History & Purpose
The authors, a teacher and an experienced school-based language/speech specialist, share a key concern with other educators: At-risk high school students continue to be unsuccessful at writing a basic essay despite the best efforts of teachers. Educators and researchers alike are in agreement that these students lack both the knowledge and the skills to express their ideas in writing. There are multiple ‘school’ factors and ‘student’ factors that contribute to student difficulties.
School factors include: (1) new teachers that have minimal experience or training in teaching written expression, and (2) the lack of instructional materials available that are “new-teacher friendly” and appropriate for, and of interest to, at-risk students.
Research indicates that at risk students demonstrate difficulty with language use and/or cognitive processes that further hamper their ease of learning and writing essays. A review of research also suggests that various instructional techniques improve the at-risk student’s ability to write essays independently and acquire needed academic skills. In addition, all students have skill strengths that can be used to further academic learning.
Conse¬quently, the authors decided to develop a sequenced, research-based program that optimizes teachers’ effectiveness as instructors of written expression and eases the student’s ability to acquire basic writing skills. The authors titled the program “Talk/Write.”
The process of developing the Talk/Write program began with thoughtful discussions, then planning, researching, writing, piloting, and revising. Talk/Write is the culmination of the authors’ own personal experiences, input from other educators, and a review of pertinent research to determine the methods supported by speech/language and educational literature.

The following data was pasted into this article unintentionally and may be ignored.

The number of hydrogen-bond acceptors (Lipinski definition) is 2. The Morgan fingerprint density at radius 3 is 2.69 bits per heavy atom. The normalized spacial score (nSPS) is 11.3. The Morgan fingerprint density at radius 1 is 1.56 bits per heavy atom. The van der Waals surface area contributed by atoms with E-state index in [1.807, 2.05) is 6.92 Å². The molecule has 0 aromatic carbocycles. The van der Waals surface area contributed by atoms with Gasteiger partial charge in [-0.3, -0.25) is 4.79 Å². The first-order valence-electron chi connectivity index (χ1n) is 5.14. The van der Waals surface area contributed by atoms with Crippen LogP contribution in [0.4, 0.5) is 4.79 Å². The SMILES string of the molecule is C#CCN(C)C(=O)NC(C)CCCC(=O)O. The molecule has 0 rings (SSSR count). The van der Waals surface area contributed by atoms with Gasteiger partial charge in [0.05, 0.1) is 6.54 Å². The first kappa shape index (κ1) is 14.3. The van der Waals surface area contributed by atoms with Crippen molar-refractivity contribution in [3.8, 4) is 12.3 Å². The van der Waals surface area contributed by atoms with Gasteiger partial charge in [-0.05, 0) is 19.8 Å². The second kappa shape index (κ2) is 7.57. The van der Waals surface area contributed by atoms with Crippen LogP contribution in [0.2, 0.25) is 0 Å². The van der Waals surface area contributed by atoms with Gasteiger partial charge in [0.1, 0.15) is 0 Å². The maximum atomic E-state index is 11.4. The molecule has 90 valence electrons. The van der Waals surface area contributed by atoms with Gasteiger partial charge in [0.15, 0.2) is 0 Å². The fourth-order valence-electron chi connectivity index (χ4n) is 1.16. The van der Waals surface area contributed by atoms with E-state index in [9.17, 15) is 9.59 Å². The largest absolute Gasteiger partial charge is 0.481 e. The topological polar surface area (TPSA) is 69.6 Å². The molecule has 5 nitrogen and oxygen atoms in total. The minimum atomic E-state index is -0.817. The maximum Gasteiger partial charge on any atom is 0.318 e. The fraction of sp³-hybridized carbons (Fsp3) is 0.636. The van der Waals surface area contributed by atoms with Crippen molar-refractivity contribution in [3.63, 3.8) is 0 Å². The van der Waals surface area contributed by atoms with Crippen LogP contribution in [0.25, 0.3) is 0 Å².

The goal was to identify research-based methods that had proven successful with at risk students and that could be utilized by new teachers. When Talk/Write was completed, the program was piloted and revised. Directly due to the pilot experience, the authors are confident that the Talk/Write program now meets the two fundamental requirements for success: (1) It is a sequenced, research-based program that optimizes new teachers’ effectiveness as instructors of written expression, and (2) eases the student’s ability to acquire basic writing skills.
Teaching the Persuasive Essay:
A Foundation for Classroom Essay Writing
The Talk/Write program focuses on teaching the persuasive essay. Based on experience and research, the authors concluded that persuasive writing is critical to successfully teaching essay writing to adolescents. Models of communication developed and described in literature for language, devel-opment, and education psychology support Talk/Write principals that:
- Writing skills are mapped onto conversational-verbal language expression skills.
- Adolescents often argue as a means to persuade others.
- Adolescents, therefore, demonstrate the comprehension and expression skills that form the basis of effective persuasive writing.
In the English language arts and speech language literature, it is noted that people express themselves, in simple terms, for three basic reasons or social functions: (1) to inform, (2) to entertain, or (3) to persuade. If an individual communicates more for one function than another, his sentences and vocab¬ulary, for the primary function, will be more complex and detailed than sentences and vocabulary expressed for less-used functions. Therefore, for example, if a child’s purpose in communicating is primarily to entertain, his jokes or stories will contain more specific vocabulary and be lengthier in terms of content and number of sentences than when he tries to persuade.